Feelings of anxiety. Nature versus nurture. Don”t you love it when science proves we can genetically blame our parents for the not-so-sunny sides of our personalities? For you worry-warts, you can thank the family for your anxious ways. Researchers were able to pinpoint increased activity in two brain regions of young anxious monkeys: the hippocampus and the amygdala.
Because humans are genetically similar to monkeys, the scientists hypothesize the same regions of the brain are activated in young children during stress as well. Ultimately, not only could this discovery help the medical community proactively diagnose children with anxiety, but also it may enable early intervention.
FYI Quick Tips: What Happens In Our Brain When We Are Anxious?
• The amygdala is known for simultaneously being the and pleasure sensor in our brain. Fear and pleasure tickling the same parts of our brain? Maybe that”s why love is so scary.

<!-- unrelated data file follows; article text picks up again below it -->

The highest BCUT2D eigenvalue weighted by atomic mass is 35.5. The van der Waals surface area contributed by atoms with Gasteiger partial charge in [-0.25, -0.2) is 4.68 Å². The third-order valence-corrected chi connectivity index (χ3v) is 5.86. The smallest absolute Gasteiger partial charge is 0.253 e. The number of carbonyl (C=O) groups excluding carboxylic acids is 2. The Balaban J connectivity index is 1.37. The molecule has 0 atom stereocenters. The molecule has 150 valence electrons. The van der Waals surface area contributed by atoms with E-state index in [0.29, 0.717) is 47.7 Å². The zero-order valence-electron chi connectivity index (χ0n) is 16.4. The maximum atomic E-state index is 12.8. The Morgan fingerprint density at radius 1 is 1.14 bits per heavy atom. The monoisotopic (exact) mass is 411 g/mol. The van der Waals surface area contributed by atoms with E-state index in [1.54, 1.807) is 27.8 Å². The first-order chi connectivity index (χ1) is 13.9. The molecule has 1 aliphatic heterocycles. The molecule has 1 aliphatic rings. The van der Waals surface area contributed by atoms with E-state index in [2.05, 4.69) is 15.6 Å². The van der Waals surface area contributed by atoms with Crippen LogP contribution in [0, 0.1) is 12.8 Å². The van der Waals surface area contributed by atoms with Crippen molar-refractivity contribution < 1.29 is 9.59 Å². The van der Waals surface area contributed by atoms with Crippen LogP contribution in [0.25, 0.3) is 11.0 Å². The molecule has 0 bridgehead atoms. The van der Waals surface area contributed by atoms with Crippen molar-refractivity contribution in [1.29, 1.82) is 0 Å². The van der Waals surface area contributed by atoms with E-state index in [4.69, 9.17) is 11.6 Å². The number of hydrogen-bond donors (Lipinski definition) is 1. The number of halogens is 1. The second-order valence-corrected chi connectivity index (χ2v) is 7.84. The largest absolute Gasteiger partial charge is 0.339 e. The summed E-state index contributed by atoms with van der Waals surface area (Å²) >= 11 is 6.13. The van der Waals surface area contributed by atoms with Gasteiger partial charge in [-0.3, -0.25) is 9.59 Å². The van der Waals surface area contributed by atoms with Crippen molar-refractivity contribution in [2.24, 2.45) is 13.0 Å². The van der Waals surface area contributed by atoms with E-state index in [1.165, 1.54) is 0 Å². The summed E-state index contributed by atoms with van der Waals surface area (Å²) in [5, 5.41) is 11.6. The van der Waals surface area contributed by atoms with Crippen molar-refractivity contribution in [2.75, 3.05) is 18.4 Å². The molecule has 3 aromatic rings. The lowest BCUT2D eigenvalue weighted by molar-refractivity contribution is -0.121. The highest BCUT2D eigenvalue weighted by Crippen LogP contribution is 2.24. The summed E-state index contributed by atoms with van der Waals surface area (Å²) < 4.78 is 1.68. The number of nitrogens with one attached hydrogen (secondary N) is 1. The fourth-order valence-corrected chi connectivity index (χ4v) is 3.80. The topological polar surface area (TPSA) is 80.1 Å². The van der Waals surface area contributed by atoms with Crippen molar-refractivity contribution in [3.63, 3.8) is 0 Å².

• The hippocampus on the other hand plays a role in processing memories and emotions. The hippocampus is activated during anxiety, however science has yet to unlock exactly why this is true. Perhaps, we use our memory to process anxious moments.
• When we are afraid, we first detect something that makes us scared and then our brains use our memory to help us respond adequately to the stressor. When we are anxious, we can”t necessarily point to what is making us “feel” anxiety, but we can usually point to fear. You can point to the lion and say you are scared the lion is going to eat you. Anxiety is a “feeling” and often times there is not one particular cause for us to feel anxious.